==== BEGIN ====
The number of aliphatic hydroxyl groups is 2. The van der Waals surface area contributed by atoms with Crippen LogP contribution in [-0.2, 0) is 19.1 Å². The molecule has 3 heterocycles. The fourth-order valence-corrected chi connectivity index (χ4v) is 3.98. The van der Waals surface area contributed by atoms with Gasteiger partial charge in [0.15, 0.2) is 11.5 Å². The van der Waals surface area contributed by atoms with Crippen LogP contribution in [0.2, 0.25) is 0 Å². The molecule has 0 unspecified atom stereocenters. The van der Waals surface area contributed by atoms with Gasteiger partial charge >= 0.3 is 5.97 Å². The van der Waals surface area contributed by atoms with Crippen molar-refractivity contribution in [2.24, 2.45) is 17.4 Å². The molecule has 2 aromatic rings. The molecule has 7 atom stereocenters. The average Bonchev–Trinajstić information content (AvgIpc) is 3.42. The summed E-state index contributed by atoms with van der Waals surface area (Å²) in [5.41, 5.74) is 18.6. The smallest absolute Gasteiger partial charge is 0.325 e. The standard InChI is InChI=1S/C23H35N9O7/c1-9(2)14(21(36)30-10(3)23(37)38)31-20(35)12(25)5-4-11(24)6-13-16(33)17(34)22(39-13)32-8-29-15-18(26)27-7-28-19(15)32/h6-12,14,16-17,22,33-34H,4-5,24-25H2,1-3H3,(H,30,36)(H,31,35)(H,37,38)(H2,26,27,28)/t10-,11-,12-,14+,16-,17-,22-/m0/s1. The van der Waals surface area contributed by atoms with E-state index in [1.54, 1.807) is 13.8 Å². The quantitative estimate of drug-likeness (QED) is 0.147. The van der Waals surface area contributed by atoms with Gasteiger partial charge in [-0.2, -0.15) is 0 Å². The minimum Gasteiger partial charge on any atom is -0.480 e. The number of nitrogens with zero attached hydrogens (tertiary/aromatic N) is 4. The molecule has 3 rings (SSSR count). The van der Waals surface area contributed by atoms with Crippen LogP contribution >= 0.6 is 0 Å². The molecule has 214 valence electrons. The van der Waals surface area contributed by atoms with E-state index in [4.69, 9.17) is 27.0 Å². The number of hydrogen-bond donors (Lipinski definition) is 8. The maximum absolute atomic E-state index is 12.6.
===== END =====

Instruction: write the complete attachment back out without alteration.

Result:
The number of aliphatic hydroxyl groups is 2. The van der Waals surface area contributed by atoms with Crippen LogP contribution in [-0.2, 0) is 19.1 Å². The molecule has 3 heterocycles. The fourth-order valence-corrected chi connectivity index (χ4v) is 3.98. The van der Waals surface area contributed by atoms with Gasteiger partial charge in [0.15, 0.2) is 11.5 Å². The van der Waals surface area contributed by atoms with Crippen LogP contribution in [0.2, 0.25) is 0 Å². The molecule has 0 unspecified atom stereocenters. The van der Waals surface area contributed by atoms with Gasteiger partial charge >= 0.3 is 5.97 Å². The van der Waals surface area contributed by atoms with Crippen molar-refractivity contribution in [2.24, 2.45) is 17.4 Å². The molecule has 2 aromatic rings. The molecule has 7 atom stereocenters. The average Bonchev–Trinajstić information content (AvgIpc) is 3.42. The summed E-state index contributed by atoms with van der Waals surface area (Å²) in [5.41, 5.74) is 18.6. The smallest absolute Gasteiger partial charge is 0.325 e. The standard InChI is InChI=1S/C23H35N9O7/c1-9(2)14(21(36)30-10(3)23(37)38)31-20(35)12(25)5-4-11(24)6-13-16(33)17(34)22(39-13)32-8-29-15-18(26)27-7-28-19(15)32/h6-12,14,16-17,22,33-34H,4-5,24-25H2,1-3H3,(H,30,36)(H,31,35)(H,37,38)(H2,26,27,28)/t10-,11-,12-,14+,16-,17-,22-/m0/s1. The van der Waals surface area contributed by atoms with E-state index in [1.54, 1.807) is 13.8 Å². The quantitative estimate of drug-likeness (QED) is 0.147. The van der Waals surface area contributed by atoms with Gasteiger partial charge in [-0.2, -0.15) is 0 Å². The minimum Gasteiger partial charge on any atom is -0.480 e. The number of nitrogens with zero attached hydrogens (tertiary/aromatic N) is 4. The molecule has 3 rings (SSSR count). The van der Waals surface area contributed by atoms with Crippen LogP contribution >= 0.6 is 0 Å². The molecule has 214 valence electrons. The van der Waals surface area contributed by atoms with E-state index in [4.69, 9.17) is 27.0 Å². The number of hydrogen-bond donors (Lipinski definition) is 8. The maximum absolute atomic E-state index is 12.6.